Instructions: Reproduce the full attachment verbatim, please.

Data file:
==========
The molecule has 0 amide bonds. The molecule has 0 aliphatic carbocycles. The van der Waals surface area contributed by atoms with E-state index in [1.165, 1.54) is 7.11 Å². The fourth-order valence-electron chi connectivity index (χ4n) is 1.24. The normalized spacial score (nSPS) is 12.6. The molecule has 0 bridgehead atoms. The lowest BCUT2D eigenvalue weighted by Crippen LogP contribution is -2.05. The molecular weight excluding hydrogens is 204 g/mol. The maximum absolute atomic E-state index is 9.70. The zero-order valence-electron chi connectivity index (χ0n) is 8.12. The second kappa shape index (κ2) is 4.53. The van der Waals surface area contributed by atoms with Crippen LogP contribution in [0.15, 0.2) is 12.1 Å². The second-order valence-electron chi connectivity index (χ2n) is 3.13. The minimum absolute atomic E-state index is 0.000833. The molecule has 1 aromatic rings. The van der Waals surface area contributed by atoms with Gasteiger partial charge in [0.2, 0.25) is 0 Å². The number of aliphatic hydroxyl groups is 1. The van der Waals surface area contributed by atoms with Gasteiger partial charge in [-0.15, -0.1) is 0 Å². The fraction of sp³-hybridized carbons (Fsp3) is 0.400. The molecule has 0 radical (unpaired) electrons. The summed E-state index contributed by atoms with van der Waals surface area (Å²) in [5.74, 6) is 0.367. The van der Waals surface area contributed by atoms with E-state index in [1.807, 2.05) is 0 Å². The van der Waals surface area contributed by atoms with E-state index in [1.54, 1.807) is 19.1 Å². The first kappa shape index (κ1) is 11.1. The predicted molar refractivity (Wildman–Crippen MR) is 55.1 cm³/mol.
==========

The molecule has 0 amide bonds. The molecule has 0 aliphatic carbocycles. The van der Waals surface area contributed by atoms with E-state index in [1.165, 1.54) is 7.11 Å². The fourth-order valence-electron chi connectivity index (χ4n) is 1.24. The normalized spacial score (nSPS) is 12.6. The molecule has 0 bridgehead atoms. The lowest BCUT2D eigenvalue weighted by Crippen LogP contribution is -2.05. The molecular weight excluding hydrogens is 204 g/mol. The maximum absolute atomic E-state index is 9.70. The zero-order valence-electron chi connectivity index (χ0n) is 8.12. The second kappa shape index (κ2) is 4.53. The van der Waals surface area contributed by atoms with Crippen LogP contribution in [0.15, 0.2) is 12.1 Å². The second-order valence-electron chi connectivity index (χ2n) is 3.13. The minimum absolute atomic E-state index is 0.000833. The molecule has 1 aromatic rings. The van der Waals surface area contributed by atoms with Gasteiger partial charge in [0.2, 0.25) is 0 Å². The number of aliphatic hydroxyl groups is 1. The van der Waals surface area contributed by atoms with Gasteiger partial charge in [-0.15, -0.1) is 0 Å². The fraction of sp³-hybridized carbons (Fsp3) is 0.400. The molecule has 0 radical (unpaired) electrons. The summed E-state index contributed by atoms with van der Waals surface area (Å²) in [5.74, 6) is 0.367. The van der Waals surface area contributed by atoms with E-state index in [1.807, 2.05) is 0 Å². The van der Waals surface area contributed by atoms with E-state index in [1.54, 1.807) is 19.1 Å². The first kappa shape index (κ1) is 11.1. The predicted molar refractivity (Wildman–Crippen MR) is 55.1 cm³/mol.